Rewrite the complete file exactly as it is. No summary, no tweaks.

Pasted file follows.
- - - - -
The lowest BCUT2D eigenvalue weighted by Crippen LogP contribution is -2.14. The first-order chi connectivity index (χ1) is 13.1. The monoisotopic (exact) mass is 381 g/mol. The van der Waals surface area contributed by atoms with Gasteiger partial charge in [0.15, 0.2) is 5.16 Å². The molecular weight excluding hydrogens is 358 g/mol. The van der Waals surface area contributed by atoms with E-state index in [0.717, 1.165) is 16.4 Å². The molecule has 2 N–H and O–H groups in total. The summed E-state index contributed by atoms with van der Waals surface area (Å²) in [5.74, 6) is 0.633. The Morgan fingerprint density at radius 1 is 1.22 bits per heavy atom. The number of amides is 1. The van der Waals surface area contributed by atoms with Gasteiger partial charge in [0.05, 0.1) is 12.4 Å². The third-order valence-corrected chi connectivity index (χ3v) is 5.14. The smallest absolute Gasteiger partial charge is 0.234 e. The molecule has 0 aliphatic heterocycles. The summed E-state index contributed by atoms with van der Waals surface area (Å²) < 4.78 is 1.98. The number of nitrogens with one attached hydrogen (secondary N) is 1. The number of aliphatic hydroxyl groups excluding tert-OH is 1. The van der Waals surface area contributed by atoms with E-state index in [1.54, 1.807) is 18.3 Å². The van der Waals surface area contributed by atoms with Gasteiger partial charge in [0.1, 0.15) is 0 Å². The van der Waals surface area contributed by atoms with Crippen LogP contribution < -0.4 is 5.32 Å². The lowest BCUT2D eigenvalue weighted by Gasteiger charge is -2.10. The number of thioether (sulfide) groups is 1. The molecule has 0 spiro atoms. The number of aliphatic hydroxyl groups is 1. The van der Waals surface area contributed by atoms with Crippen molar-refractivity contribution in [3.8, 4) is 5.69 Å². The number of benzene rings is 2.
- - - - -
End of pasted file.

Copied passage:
The lowest BCUT2D eigenvalue weighted by Crippen LogP contribution is -2.14. The first-order chi connectivity index (χ1) is 13.1. The monoisotopic (exact) mass is 381 g/mol. The van der Waals surface area contributed by atoms with Gasteiger partial charge in [0.15, 0.2) is 5.16 Å². The molecular weight excluding hydrogens is 358 g/mol. The van der Waals surface area contributed by atoms with E-state index in [0.717, 1.165) is 16.4 Å². The molecule has 2 N–H and O–H groups in total. The summed E-state index contributed by atoms with van der Waals surface area (Å²) in [5.74, 6) is 0.633. The Morgan fingerprint density at radius 1 is 1.22 bits per heavy atom. The number of amides is 1. The van der Waals surface area contributed by atoms with Gasteiger partial charge in [0.05, 0.1) is 12.4 Å². The third-order valence-corrected chi connectivity index (χ3v) is 5.14. The smallest absolute Gasteiger partial charge is 0.234 e. The molecule has 0 aliphatic heterocycles. The summed E-state index contributed by atoms with van der Waals surface area (Å²) < 4.78 is 1.98. The number of nitrogens with one attached hydrogen (secondary N) is 1. The number of aliphatic hydroxyl groups excluding tert-OH is 1. The van der Waals surface area contributed by atoms with E-state index in [1.54, 1.807) is 18.3 Å². The van der Waals surface area contributed by atoms with Gasteiger partial charge in [0.1, 0.15) is 0 Å². The van der Waals surface area contributed by atoms with Crippen LogP contribution < -0.4 is 5.32 Å². The lowest BCUT2D eigenvalue weighted by Gasteiger charge is -2.10. The number of thioether (sulfide) groups is 1. The molecule has 0 spiro atoms. The number of aliphatic hydroxyl groups is 1. The van der Waals surface area contributed by atoms with Crippen molar-refractivity contribution in [3.8, 4) is 5.69 Å². The number of benzene rings is 2.